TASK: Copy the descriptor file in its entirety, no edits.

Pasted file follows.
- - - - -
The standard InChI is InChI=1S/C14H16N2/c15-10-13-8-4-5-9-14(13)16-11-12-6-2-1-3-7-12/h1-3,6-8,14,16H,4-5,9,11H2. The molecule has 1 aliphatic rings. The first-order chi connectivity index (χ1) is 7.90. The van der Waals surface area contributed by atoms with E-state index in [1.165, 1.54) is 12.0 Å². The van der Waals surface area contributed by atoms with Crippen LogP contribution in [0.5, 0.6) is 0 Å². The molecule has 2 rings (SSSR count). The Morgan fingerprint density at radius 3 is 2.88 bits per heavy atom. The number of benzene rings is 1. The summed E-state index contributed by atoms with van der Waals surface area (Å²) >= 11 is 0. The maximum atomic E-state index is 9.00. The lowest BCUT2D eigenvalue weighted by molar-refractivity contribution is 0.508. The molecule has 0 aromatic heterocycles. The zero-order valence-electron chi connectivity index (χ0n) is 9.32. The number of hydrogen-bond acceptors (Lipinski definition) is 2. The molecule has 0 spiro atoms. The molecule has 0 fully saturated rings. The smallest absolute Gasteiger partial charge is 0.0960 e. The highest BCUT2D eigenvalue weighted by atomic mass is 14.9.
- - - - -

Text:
The standard InChI is InChI=1S/C14H16N2/c15-10-13-8-4-5-9-14(13)16-11-12-6-2-1-3-7-12/h1-3,6-8,14,16H,4-5,9,11H2. The molecule has 1 aliphatic rings. The first-order chi connectivity index (χ1) is 7.90. The van der Waals surface area contributed by atoms with E-state index in [1.165, 1.54) is 12.0 Å². The van der Waals surface area contributed by atoms with Crippen LogP contribution in [0.5, 0.6) is 0 Å². The molecule has 2 rings (SSSR count). The Morgan fingerprint density at radius 3 is 2.88 bits per heavy atom. The number of benzene rings is 1. The summed E-state index contributed by atoms with van der Waals surface area (Å²) >= 11 is 0. The maximum atomic E-state index is 9.00. The lowest BCUT2D eigenvalue weighted by molar-refractivity contribution is 0.508. The molecule has 0 aromatic heterocycles. The zero-order valence-electron chi connectivity index (χ0n) is 9.32. The number of hydrogen-bond acceptors (Lipinski definition) is 2. The molecule has 0 spiro atoms. The molecule has 0 fully saturated rings. The smallest absolute Gasteiger partial charge is 0.0960 e. The highest BCUT2D eigenvalue weighted by atomic mass is 14.9.